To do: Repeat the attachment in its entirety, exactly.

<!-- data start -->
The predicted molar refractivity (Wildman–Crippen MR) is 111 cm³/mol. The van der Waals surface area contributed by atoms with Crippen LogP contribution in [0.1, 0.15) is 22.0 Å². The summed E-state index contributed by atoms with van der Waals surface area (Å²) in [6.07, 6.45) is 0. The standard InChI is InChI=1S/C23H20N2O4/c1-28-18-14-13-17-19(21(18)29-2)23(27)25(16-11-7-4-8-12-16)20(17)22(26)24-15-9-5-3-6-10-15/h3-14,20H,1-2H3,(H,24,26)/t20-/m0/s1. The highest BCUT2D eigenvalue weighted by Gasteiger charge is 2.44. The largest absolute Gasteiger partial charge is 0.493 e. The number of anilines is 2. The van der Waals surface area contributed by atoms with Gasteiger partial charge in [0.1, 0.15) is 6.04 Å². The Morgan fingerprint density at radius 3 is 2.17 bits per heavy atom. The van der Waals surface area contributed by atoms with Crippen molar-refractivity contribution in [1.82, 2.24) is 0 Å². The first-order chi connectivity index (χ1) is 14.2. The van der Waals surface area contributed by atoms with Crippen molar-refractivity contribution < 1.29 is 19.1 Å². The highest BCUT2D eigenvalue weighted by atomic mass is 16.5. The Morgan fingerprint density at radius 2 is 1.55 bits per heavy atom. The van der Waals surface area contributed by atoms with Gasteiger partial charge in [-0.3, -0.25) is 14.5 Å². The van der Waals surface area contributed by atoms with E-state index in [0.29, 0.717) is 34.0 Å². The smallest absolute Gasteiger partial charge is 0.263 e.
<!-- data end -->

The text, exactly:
The predicted molar refractivity (Wildman–Crippen MR) is 111 cm³/mol. The van der Waals surface area contributed by atoms with Crippen LogP contribution in [0.1, 0.15) is 22.0 Å². The summed E-state index contributed by atoms with van der Waals surface area (Å²) in [6.07, 6.45) is 0. The standard InChI is InChI=1S/C23H20N2O4/c1-28-18-14-13-17-19(21(18)29-2)23(27)25(16-11-7-4-8-12-16)20(17)22(26)24-15-9-5-3-6-10-15/h3-14,20H,1-2H3,(H,24,26)/t20-/m0/s1. The highest BCUT2D eigenvalue weighted by Gasteiger charge is 2.44. The largest absolute Gasteiger partial charge is 0.493 e. The number of anilines is 2. The van der Waals surface area contributed by atoms with Gasteiger partial charge in [0.1, 0.15) is 6.04 Å². The Morgan fingerprint density at radius 3 is 2.17 bits per heavy atom. The van der Waals surface area contributed by atoms with Crippen molar-refractivity contribution in [1.82, 2.24) is 0 Å². The first-order chi connectivity index (χ1) is 14.2. The van der Waals surface area contributed by atoms with Crippen molar-refractivity contribution < 1.29 is 19.1 Å². The highest BCUT2D eigenvalue weighted by atomic mass is 16.5. The Morgan fingerprint density at radius 2 is 1.55 bits per heavy atom. The van der Waals surface area contributed by atoms with Gasteiger partial charge in [-0.3, -0.25) is 14.5 Å². The van der Waals surface area contributed by atoms with E-state index in [0.29, 0.717) is 34.0 Å². The smallest absolute Gasteiger partial charge is 0.263 e.